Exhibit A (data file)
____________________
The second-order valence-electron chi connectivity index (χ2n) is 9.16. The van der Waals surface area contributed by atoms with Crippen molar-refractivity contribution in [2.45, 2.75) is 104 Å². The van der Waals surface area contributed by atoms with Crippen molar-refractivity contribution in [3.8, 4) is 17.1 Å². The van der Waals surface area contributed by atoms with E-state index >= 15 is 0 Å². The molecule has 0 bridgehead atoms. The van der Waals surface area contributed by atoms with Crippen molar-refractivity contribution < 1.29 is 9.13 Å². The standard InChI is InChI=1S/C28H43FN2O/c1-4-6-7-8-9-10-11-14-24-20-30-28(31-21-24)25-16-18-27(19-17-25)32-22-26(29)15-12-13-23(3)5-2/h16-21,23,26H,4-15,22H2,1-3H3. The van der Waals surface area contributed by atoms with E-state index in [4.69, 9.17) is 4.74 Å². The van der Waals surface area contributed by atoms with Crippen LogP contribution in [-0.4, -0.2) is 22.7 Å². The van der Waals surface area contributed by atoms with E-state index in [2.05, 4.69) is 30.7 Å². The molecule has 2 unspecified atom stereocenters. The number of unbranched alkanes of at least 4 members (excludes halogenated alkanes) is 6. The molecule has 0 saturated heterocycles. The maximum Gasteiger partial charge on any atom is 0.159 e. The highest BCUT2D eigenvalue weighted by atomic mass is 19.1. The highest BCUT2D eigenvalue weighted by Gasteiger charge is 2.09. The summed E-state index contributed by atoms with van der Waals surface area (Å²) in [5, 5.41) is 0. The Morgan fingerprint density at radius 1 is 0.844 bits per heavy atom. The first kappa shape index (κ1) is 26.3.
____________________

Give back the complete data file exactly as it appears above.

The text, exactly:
The second-order valence-electron chi connectivity index (χ2n) is 9.16. The van der Waals surface area contributed by atoms with Crippen molar-refractivity contribution in [2.45, 2.75) is 104 Å². The van der Waals surface area contributed by atoms with Crippen molar-refractivity contribution in [3.8, 4) is 17.1 Å². The van der Waals surface area contributed by atoms with E-state index >= 15 is 0 Å². The molecule has 0 bridgehead atoms. The van der Waals surface area contributed by atoms with Crippen molar-refractivity contribution < 1.29 is 9.13 Å². The standard InChI is InChI=1S/C28H43FN2O/c1-4-6-7-8-9-10-11-14-24-20-30-28(31-21-24)25-16-18-27(19-17-25)32-22-26(29)15-12-13-23(3)5-2/h16-21,23,26H,4-15,22H2,1-3H3. The van der Waals surface area contributed by atoms with E-state index in [4.69, 9.17) is 4.74 Å². The van der Waals surface area contributed by atoms with Crippen LogP contribution in [-0.4, -0.2) is 22.7 Å². The van der Waals surface area contributed by atoms with E-state index in [2.05, 4.69) is 30.7 Å². The molecule has 2 unspecified atom stereocenters. The number of unbranched alkanes of at least 4 members (excludes halogenated alkanes) is 6. The molecule has 0 saturated heterocycles. The maximum Gasteiger partial charge on any atom is 0.159 e. The highest BCUT2D eigenvalue weighted by atomic mass is 19.1. The highest BCUT2D eigenvalue weighted by Gasteiger charge is 2.09. The summed E-state index contributed by atoms with van der Waals surface area (Å²) in [5, 5.41) is 0. The Morgan fingerprint density at radius 1 is 0.844 bits per heavy atom. The first kappa shape index (κ1) is 26.3.